> as so much proof of the hypothesis of repression. The analyst always  
> thinks we doth protest overmuch.
> Both interpretations admit the possibility of consciousness of the  
> true meaning of the myth, but both of them close off this  
> possibility to most  interactants and seize the coconut eyes of  
> consciousness for a priveleged few. The difference is that the  
> Trobriand interpretation denies this consciousness to outsiders and  
> confers it only to privileged insiders. But the Freudian  
> interpretation denies this consciousness to the interactants and  
> confers it only upon privileged outsiders.
> The second thing I read was Ron Eglash’s book on African Fractals,  
> justly recommended elsewhere on this list. This begins with an  
> extremely clear explanation of what fractal geometry really is and  
> how it depends on the strictly mathematical idea that infinity can  
> be discovered within a finite space.
> Then it shows how the creators of fractal architectures in Africa  
> proceed to this consciousness by varied degrees of 'prise de  
> conscience': some create fractals exoterically, because they 'look  
> pretty', some because it is the hallowed esoteric tradition, and  
> some because they are fully conscious of what they are doing.
> Eglash's book is what it demonstrates; it presents what is, after  
> all, fairly esoteric knowledge in an exoteric way, a way that allows  
> you to read it for pretty pictures, or for arcane knowledge, and  
> even for a full mathematical 'prise de conscience'. The very act of  
> reading it and understanding it convinces you that all three of  
> these things are different moments of the same realization of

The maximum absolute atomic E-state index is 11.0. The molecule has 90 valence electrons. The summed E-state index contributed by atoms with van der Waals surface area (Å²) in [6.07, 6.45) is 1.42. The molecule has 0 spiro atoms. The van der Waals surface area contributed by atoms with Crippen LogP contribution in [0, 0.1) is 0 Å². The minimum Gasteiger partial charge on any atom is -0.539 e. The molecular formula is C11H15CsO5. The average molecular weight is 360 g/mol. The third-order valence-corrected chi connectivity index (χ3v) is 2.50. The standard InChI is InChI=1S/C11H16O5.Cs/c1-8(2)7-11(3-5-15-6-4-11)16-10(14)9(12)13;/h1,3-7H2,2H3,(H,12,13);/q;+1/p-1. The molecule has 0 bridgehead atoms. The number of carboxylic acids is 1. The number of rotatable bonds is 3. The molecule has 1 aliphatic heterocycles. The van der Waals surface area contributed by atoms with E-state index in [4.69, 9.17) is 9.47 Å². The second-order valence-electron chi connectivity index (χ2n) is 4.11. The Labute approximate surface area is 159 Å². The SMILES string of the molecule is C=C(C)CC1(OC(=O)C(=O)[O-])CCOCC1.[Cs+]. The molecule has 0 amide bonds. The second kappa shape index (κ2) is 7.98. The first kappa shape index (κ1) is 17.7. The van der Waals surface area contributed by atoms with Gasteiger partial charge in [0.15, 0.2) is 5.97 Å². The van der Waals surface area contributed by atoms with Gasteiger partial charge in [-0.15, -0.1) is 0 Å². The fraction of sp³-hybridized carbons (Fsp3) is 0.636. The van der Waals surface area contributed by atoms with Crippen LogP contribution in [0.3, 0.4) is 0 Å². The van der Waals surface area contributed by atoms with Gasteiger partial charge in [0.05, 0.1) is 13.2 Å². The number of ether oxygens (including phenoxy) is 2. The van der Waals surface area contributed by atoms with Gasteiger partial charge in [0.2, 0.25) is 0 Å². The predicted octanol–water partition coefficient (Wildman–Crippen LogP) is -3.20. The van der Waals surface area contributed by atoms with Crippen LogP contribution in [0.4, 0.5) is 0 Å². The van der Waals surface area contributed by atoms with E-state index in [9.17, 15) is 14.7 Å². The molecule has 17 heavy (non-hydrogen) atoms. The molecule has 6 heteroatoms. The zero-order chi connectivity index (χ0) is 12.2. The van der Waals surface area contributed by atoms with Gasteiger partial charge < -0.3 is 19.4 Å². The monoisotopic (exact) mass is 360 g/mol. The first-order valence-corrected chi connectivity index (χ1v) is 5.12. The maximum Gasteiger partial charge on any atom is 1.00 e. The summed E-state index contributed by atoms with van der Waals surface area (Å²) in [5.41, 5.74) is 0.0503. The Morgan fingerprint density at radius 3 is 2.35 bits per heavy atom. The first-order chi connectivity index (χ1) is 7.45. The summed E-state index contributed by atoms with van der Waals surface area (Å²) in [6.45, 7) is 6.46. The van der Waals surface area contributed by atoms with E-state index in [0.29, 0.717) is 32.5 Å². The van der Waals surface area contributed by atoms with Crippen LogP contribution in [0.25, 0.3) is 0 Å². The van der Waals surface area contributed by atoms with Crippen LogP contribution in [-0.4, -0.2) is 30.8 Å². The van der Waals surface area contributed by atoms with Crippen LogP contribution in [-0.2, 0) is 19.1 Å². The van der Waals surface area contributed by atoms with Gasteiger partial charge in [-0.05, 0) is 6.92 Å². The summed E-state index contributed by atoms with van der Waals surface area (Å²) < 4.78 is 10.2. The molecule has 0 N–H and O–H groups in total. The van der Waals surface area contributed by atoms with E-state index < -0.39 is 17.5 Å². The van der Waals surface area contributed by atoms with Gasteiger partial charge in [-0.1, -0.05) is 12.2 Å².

> consciousness. If they can think of infinity, so can you. If you can  
> think it, so can they.
> But both acts require some work; there is no sense in which the  
> concept of infinity within a finite space is presupposed or assumed.  
> Consciousnss is "necessary" in the sense that it is mathematically  
> determined and not arbitrary. But it's not built in from the get-go;  
> after all, termites build beautiful fractal architecture as well,  
> but they are, presumably, quite oblivious to both the aesthetic and  
> the mathematical properties of what they are doing. Ultimately, the  
> concrete form of that the necessary consciousness of infinity in a  
> coconut shell takes is a "prise de conscience". That "prise de  
> conscience" is a volitional and not a predetermined act.
> In Wolff-Michael’s editorial 'Solidarity and Responsibility', posted  
> on his website, he is arguing for a sense of difference that is  
> 'ontological' and 'categorical', that is, 'original' in the sense of  
> Adam and Eve. He directly opposes this to a necessary consciousness  
> of sameness that is developed through the consciousness of  
> difference. I think (I hope) that it is this, and not any strongly  
> felt anti-labor sentiment, that leads him to denounce strikes as  
> ultimately pointless and self-destructive.
> In Sungwon Hwang’s commentary on my own piece, this 'ontological' as  
> opposed to developmental sense of me-in-the-other is taken still  
> further: 'The first articulation that crosses boundaries of cultures  
> and languages presupposes the heterogeneous Self and culture/ 
> language in which boundaries are already problematized.' (p. 191),  
> and 'The development (sic) does not denote the homogenization of  
> differences but the non-self-identical movement of an irreducibly  
> heterogenous unit.' Difference, then, is only the 'intensification'  
> of some kind of pre-existing hybridization.
> At this point I have to admit that we are wading into esoteric water  
> that is well over my exoteric head. Fortunately, Sungwon Hwang gives